HOCKEY, TOO, HAS A DREAM
The last two Summer Olympics have featured NBA Dream Teams, a misleading name if ever there was one. Whose dream was it to stack the competition so heavily in favor of one country and make a mockery of an event meant to bring the world’s top athletes together in the spirit of sportsmanship?
For anyone who doesn’t hold a U.S. passport, it was a nightmare. Basketball talent is too concentrated among U.S.-born players and too thinly distributed throughout the rest of the world to produce a balanced competition when NBA players participate. And even the most fervent American patriots cringed at the routs the U.S. team inflicted. Give us your tired, your poor shooters--we’ll flatten them.
The Dream Team name has also been stuck on the Olympic hockey tournament at Nagano, which for the first time will feature NHL players representing their homelands. But don’t confuse this with the NBA’s Dream Team debacles.
Of the 634 players on NHL rosters at the start of this season, 389 were from Canada, 102 from the United States, 38 from Russia, 32 from Sweden, 31 from the Czech Republic, 15 from Finland and the rest from an assortment of nations. Players born outside Canada and the United States accounted for 22.5% of the league’s players, an all-time high.
Because of that dispersal of talent, these Olympics will truly be a dream tournament, a field so balanced that three teams--the U.S., Canada and Sweden--are gold-medal contenders and two more--Russia and Finland--could prevail if they get exceptional goaltending and a few favorable bounces.
Which is how it should be.
If you want to see a team humble its opponents game after game, go see the Harlem Globetrotters. If you want to see an in-your-face, rugged competition, Nagano is the one to watch.
In the Olympic basketball tournaments, players from other countries were so awed by Michael Jordan, Charles Barkley and other U.S. NBA stars, they asked for autographs. In the Olympic hockey tournaments, rivals are more likely to high-stick each other.
NBA players sneered at the accommodations assigned to athletes at the Olympic Village and ran for the nearest luxury hotel. They couldn’t live without fluffy bathrobes, mini-bars and 24-hour deferential treatment.
NHL players will stay in the athletes’ quarters. Mock-ups of the rooms displayed in Vancouver during All-Star weekend showed tiny spaces furnished with little besides narrow, single beds that are better suited to 5-foot-6 Theo Fleury than his 6-foot-4 Canadian teammate Eric Lindros. The bedrooms lead into tiny, spartan bathrooms. No Jacuzzis. No heated towel racks. No mints on their pillows. No star treatment.
And no complaints from the players.
Hockey players, in general, are the least egotistical of professional athletes. They’re not pampered and shielded from responsibility from the time they’re teenagers, as many baseball, NFL and NBA players are. And knowing their sport ranks near the bottom of the American sports menu, they’re glad to publicize their game and give it a good image.
They see Nagano as a key step toward winning international support for hockey, not as a vehicle to help sell sneakers made by a sporting goods company that pays them millions of dollars a year. You won’t see these guys threatening to boycott the medal ceremony because the company that supplied their team-issued warmup suits is a rival of the company they work for.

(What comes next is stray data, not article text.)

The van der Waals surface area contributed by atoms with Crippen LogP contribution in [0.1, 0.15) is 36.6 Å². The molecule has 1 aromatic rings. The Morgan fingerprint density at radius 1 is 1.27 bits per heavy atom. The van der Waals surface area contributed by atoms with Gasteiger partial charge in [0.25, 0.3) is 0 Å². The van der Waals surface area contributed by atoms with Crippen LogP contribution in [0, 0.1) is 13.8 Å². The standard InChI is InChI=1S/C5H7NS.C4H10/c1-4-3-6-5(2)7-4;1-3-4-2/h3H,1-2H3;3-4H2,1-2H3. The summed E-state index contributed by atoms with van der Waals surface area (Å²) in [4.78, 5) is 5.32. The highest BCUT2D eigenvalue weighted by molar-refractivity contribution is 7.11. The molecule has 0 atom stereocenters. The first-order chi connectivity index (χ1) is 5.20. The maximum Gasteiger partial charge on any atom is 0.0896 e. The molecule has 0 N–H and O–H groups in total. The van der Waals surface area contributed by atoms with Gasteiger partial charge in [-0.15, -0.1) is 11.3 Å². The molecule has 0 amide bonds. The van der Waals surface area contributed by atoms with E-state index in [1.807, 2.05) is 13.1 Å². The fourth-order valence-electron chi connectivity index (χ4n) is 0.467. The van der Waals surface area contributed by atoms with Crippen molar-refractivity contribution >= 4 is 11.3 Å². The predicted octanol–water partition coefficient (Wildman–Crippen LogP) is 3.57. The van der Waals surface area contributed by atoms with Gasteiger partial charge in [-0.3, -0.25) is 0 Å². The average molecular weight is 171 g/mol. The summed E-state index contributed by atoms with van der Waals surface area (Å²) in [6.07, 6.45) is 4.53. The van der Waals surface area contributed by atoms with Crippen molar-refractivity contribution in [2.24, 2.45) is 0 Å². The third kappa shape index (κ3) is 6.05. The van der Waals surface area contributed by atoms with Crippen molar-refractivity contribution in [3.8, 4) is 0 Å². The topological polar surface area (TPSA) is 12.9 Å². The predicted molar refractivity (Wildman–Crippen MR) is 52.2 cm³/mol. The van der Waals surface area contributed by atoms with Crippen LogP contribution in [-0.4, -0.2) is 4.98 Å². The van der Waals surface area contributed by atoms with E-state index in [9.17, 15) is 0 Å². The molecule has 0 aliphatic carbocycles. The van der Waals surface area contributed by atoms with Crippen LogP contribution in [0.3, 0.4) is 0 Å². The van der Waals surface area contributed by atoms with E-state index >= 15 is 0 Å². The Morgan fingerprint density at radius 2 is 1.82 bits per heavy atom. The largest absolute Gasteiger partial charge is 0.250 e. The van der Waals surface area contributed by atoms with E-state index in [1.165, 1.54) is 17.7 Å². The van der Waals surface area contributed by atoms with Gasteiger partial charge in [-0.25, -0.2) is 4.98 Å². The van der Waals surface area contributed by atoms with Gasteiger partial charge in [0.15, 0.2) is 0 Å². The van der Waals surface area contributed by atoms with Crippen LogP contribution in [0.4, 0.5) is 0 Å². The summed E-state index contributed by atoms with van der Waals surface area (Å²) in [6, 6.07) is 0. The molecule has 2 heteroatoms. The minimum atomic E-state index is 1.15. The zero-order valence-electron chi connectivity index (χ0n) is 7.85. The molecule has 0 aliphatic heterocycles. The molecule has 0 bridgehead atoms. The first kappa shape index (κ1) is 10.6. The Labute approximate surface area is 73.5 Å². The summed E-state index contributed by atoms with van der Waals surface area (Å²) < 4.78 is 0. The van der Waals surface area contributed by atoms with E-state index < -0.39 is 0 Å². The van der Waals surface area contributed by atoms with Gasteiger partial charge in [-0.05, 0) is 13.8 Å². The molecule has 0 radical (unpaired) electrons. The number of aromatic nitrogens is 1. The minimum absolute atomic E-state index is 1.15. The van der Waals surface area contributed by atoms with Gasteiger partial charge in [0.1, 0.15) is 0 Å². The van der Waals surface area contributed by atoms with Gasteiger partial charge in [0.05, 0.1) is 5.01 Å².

Of course, the NBA is advanced enough in its popularity, marketing reach and appeal to TV networks that it can get away with all this. NBA players can be ugly Americans at the Olympics without harming the league itself.
The NBA has grown around a cult of personality and the promotion of individual players. It has done its job well, perhaps too well. And Olympic organizers, hungry for the corporate dollars that surround the NBA and its players, will continue to welcome them even though the basketball tournament threatens to overwhelm other events.
No aspect of the Olympics is pure anymore, and the Olympic ideal of “amateurs” has largely disappeared. The Olympic hockey tournament is no exception. Previous U.S. and Canadian Olympic teams consisted mostly of college kids or players released by their minor league teams for a couple of weeks. And there is reason to mourn that change, to know that an upset like the U.S. team’s 1980 gold medal triumph at Lake Placid will never happen again.
Yet the hockey tournament at Nagano doesn’t stray too far from the Olympic ideal. Certainly, it’s closer than the last two Olympic basketball tournaments were, and isn’t that the idea?
Yes, NHL players are highly paid professionals, but they’re making sacrifices to be in Nagano. They might suffer injuries that could harm or end their careers. They will be playing against NHL teammates but say they won’t ease up--and there’s no reason to doubt them. The NHL itself is taking a risk in playing a compressed schedule to accommodate the 17-day Olympic break.
If any sport lends itself to an equitable international tournament, it’s hockey. Even the non-NHL players who will fill out the rosters of Sweden, the Czech Republic and Finland are world-class players.
In the five years since Gary Bettman became commissioner of the NHL, the NHL has come to resemble the NBA in many ways--not all of them good. Sending its players to the Olympics is an idea it borrowed from the NBA, but it’s a concept more suited to the NHL’s strength--its international talent base. For once, the NHL is celebrating its uniqueness instead of conforming to other sports. Who wins at Nagano is less important than the fact that several teams have a chance to win--and that no matter who takes home a gold medal, hockey will win.